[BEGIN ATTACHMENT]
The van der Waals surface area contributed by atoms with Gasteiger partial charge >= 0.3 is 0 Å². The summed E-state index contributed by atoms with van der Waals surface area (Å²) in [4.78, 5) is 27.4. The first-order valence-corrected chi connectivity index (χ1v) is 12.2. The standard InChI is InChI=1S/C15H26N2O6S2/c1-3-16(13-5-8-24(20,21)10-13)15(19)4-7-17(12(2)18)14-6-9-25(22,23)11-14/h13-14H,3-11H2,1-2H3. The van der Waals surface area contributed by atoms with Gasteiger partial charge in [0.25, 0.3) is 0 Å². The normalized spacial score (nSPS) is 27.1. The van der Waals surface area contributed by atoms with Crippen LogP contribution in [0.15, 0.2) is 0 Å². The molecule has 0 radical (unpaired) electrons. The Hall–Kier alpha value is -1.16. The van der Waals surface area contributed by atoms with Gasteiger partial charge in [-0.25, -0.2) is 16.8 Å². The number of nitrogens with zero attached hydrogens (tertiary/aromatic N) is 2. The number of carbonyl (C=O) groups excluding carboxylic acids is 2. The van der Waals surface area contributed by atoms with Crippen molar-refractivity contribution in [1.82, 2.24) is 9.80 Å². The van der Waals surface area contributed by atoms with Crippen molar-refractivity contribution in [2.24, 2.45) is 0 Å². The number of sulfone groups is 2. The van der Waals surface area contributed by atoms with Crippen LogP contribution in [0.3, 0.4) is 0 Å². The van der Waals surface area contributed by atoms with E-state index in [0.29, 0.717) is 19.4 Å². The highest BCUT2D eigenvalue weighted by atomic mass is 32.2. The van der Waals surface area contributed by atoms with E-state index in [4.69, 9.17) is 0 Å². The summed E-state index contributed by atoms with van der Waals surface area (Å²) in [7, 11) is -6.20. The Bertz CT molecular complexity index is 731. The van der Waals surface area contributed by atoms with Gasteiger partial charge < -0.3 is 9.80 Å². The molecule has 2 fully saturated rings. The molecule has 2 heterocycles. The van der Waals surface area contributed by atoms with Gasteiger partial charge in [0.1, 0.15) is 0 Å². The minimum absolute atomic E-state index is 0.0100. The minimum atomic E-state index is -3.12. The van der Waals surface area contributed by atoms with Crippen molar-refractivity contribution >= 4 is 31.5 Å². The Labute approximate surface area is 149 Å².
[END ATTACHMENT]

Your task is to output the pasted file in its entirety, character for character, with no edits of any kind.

The van der Waals surface area contributed by atoms with Gasteiger partial charge >= 0.3 is 0 Å². The summed E-state index contributed by atoms with van der Waals surface area (Å²) in [4.78, 5) is 27.4. The first-order valence-corrected chi connectivity index (χ1v) is 12.2. The standard InChI is InChI=1S/C15H26N2O6S2/c1-3-16(13-5-8-24(20,21)10-13)15(19)4-7-17(12(2)18)14-6-9-25(22,23)11-14/h13-14H,3-11H2,1-2H3. The van der Waals surface area contributed by atoms with Gasteiger partial charge in [0.25, 0.3) is 0 Å². The normalized spacial score (nSPS) is 27.1. The van der Waals surface area contributed by atoms with Crippen LogP contribution in [0.15, 0.2) is 0 Å². The molecule has 0 radical (unpaired) electrons. The Hall–Kier alpha value is -1.16. The van der Waals surface area contributed by atoms with Gasteiger partial charge in [-0.25, -0.2) is 16.8 Å². The number of nitrogens with zero attached hydrogens (tertiary/aromatic N) is 2. The number of carbonyl (C=O) groups excluding carboxylic acids is 2. The van der Waals surface area contributed by atoms with Crippen molar-refractivity contribution in [1.82, 2.24) is 9.80 Å². The van der Waals surface area contributed by atoms with Crippen molar-refractivity contribution in [2.24, 2.45) is 0 Å². The number of sulfone groups is 2. The van der Waals surface area contributed by atoms with Crippen LogP contribution in [0.3, 0.4) is 0 Å². The van der Waals surface area contributed by atoms with E-state index in [0.29, 0.717) is 19.4 Å². The highest BCUT2D eigenvalue weighted by atomic mass is 32.2. The van der Waals surface area contributed by atoms with E-state index in [4.69, 9.17) is 0 Å². The summed E-state index contributed by atoms with van der Waals surface area (Å²) in [7, 11) is -6.20. The Bertz CT molecular complexity index is 731. The van der Waals surface area contributed by atoms with Gasteiger partial charge < -0.3 is 9.80 Å². The molecule has 2 fully saturated rings. The molecule has 2 heterocycles. The van der Waals surface area contributed by atoms with Gasteiger partial charge in [0.1, 0.15) is 0 Å². The minimum absolute atomic E-state index is 0.0100. The minimum atomic E-state index is -3.12. The van der Waals surface area contributed by atoms with Crippen molar-refractivity contribution >= 4 is 31.5 Å². The Labute approximate surface area is 149 Å².